Brazil: UN regional group approves Amazon city to host 2025 climate conference
The Brazilian government has announced that a United Nations regional group for Latin America has endorsed a Brazilian city in the Amazon region to host the 2025 United Nations climate change conference, although the global body has not not yet publicly confirmed the venue.
SAO PAULO — The Brazilian government announced on Friday that a United Nations regional group for Latin America has approved a Brazilian city in the Amazon region to host the 2025 United Nations climate change conference, although the global body does not has not yet publicly confirmed the location.
President Luiz Inácio Lula da Silva initially said Brazil would hold the conference, known as COP 30, in the city of Belém, Para state, deep in the Brazilian rainforest, reflecting its intention to attract the pay attention to the Amazon.
A statement from the Brazilian government later clarified that the region’s support was only one step in the selection process. The “support for Brazil’s candidacy demonstrates the region’s confidence in Brazil’s ability to advance the agenda in the fight against climate change,” the statement read.
The last UN climate conference was hosted by Egypt in Sharm el-Sheikh, and this year’s will be in Dubai.
The UN has yet to announce the location for 2024, let alone 2025, but locations tend to rotate between regions, and the Brazilian government’s statement on Friday said a Latin American task force is choosing the place of 2025 and had approved Belem. The final decision will not be made until COP 29 next year.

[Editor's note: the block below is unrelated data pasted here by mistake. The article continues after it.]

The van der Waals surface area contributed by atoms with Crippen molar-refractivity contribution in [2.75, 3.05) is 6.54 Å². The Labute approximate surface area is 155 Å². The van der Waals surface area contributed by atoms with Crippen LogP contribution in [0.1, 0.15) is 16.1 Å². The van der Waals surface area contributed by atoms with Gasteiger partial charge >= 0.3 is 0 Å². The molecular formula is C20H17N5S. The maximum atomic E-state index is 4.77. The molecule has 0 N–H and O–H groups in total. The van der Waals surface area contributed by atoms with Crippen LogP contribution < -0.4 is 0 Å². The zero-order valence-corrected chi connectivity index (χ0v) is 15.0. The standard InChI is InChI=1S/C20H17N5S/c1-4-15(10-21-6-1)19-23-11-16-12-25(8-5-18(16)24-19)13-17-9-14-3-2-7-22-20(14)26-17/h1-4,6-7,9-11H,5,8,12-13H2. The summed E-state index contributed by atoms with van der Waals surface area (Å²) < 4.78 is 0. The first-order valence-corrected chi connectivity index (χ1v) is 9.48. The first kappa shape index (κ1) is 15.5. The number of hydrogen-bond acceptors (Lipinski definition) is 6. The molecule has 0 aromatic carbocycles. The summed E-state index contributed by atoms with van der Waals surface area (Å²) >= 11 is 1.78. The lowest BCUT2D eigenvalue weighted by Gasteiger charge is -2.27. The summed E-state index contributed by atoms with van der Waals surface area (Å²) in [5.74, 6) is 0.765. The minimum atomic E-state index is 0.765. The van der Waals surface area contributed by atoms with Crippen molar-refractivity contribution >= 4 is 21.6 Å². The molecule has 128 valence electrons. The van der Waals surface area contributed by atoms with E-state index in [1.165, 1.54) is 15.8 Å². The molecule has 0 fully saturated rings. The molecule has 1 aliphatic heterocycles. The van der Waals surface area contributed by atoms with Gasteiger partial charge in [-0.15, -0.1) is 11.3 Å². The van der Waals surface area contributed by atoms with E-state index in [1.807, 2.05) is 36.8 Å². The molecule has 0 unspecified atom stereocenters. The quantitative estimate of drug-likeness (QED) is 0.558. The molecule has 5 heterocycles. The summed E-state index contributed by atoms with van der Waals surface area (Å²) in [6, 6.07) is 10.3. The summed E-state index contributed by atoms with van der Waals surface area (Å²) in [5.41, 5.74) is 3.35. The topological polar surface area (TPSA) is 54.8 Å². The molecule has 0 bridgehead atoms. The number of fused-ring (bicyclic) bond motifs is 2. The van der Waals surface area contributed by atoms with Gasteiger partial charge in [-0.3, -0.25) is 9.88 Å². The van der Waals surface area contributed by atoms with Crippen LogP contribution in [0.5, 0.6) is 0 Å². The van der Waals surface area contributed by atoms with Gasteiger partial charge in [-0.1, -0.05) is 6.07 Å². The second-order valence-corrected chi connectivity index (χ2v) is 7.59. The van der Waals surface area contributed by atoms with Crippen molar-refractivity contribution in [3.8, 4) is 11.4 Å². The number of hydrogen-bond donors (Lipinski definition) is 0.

“It will be an honor for Brazil to welcome representatives from all over the world to a state in our Amazon,” Lula said in a video posted on his social media. “I’ve been to the COPs in Egypt, in Paris, in Copenhagen, and all we talk about is the Amazon. So I said, ‘Why don’t we go over there so you guys can see what the Amazon is like?’
Brazilian Foreign Minister Mauro Vieira says in the video that the decision was made at the UN on May 18. The UN has yet to confirm the location.
Brazil’s announcement comes in a week that the Lula administration’s environmental governance has faced headwinds from Brazil’s congress. Lawmakers overwhelmingly approved a measure that eroded the environment ministry’s authority over construction in forest and coastal areas, as well as other developments.
Also this week, congress is debating whether the state-owned oil giant should be allowed to drill off the coasts of the Amazon states of Amapa and Para.